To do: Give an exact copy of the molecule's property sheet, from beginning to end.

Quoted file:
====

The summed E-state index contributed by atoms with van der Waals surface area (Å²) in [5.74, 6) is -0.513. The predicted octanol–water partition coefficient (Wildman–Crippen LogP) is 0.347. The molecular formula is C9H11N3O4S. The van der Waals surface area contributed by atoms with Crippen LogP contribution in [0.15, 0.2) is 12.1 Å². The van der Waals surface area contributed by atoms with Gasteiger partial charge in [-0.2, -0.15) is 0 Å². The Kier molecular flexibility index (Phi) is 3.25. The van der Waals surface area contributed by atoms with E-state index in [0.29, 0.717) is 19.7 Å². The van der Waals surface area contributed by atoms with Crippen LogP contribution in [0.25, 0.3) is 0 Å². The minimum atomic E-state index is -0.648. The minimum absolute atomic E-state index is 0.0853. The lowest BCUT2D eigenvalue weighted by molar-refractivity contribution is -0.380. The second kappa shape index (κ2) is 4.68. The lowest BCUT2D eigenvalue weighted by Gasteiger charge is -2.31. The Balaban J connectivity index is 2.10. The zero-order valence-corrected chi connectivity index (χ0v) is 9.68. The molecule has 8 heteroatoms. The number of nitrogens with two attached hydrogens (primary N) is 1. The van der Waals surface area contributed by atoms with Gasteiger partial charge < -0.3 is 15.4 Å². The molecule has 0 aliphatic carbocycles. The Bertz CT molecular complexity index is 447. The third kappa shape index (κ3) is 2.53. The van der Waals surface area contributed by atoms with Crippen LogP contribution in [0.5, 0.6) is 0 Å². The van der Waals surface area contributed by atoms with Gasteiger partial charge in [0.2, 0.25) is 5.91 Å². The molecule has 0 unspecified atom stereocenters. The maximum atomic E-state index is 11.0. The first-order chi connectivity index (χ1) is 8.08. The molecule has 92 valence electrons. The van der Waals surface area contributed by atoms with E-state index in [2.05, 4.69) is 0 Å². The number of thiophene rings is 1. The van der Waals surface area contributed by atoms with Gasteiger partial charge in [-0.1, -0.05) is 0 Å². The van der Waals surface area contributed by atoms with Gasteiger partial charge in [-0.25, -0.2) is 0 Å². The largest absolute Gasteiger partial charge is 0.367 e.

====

The summed E-state index contributed by atoms with van der Waals surface area (Å²) in [5.74, 6) is -0.513. The predicted octanol–water partition coefficient (Wildman–Crippen LogP) is 0.347. The molecular formula is C9H11N3O4S. The van der Waals surface area contributed by atoms with Crippen LogP contribution in [0.15, 0.2) is 12.1 Å². The van der Waals surface area contributed by atoms with Gasteiger partial charge in [-0.2, -0.15) is 0 Å². The Kier molecular flexibility index (Phi) is 3.25. The van der Waals surface area contributed by atoms with E-state index in [0.29, 0.717) is 19.7 Å². The van der Waals surface area contributed by atoms with Crippen LogP contribution in [0.25, 0.3) is 0 Å². The minimum atomic E-state index is -0.648. The minimum absolute atomic E-state index is 0.0853. The lowest BCUT2D eigenvalue weighted by molar-refractivity contribution is -0.380. The second kappa shape index (κ2) is 4.68. The lowest BCUT2D eigenvalue weighted by Gasteiger charge is -2.31. The Balaban J connectivity index is 2.10. The zero-order valence-corrected chi connectivity index (χ0v) is 9.68. The molecule has 8 heteroatoms. The number of nitrogens with two attached hydrogens (primary N) is 1. The van der Waals surface area contributed by atoms with Gasteiger partial charge < -0.3 is 15.4 Å². The molecule has 0 aliphatic carbocycles. The Bertz CT molecular complexity index is 447. The third kappa shape index (κ3) is 2.53. The van der Waals surface area contributed by atoms with Crippen LogP contribution in [0.5, 0.6) is 0 Å². The van der Waals surface area contributed by atoms with Gasteiger partial charge in [0.2, 0.25) is 5.91 Å². The molecule has 0 unspecified atom stereocenters. The maximum atomic E-state index is 11.0. The first-order chi connectivity index (χ1) is 8.08. The molecule has 92 valence electrons. The van der Waals surface area contributed by atoms with E-state index in [2.05, 4.69) is 0 Å². The number of thiophene rings is 1. The van der Waals surface area contributed by atoms with Gasteiger partial charge in [-0.1, -0.05) is 0 Å². The van der Waals surface area contributed by atoms with Gasteiger partial charge in [-0.25, -0.2) is 0 Å². The largest absolute Gasteiger partial charge is 0.367 e.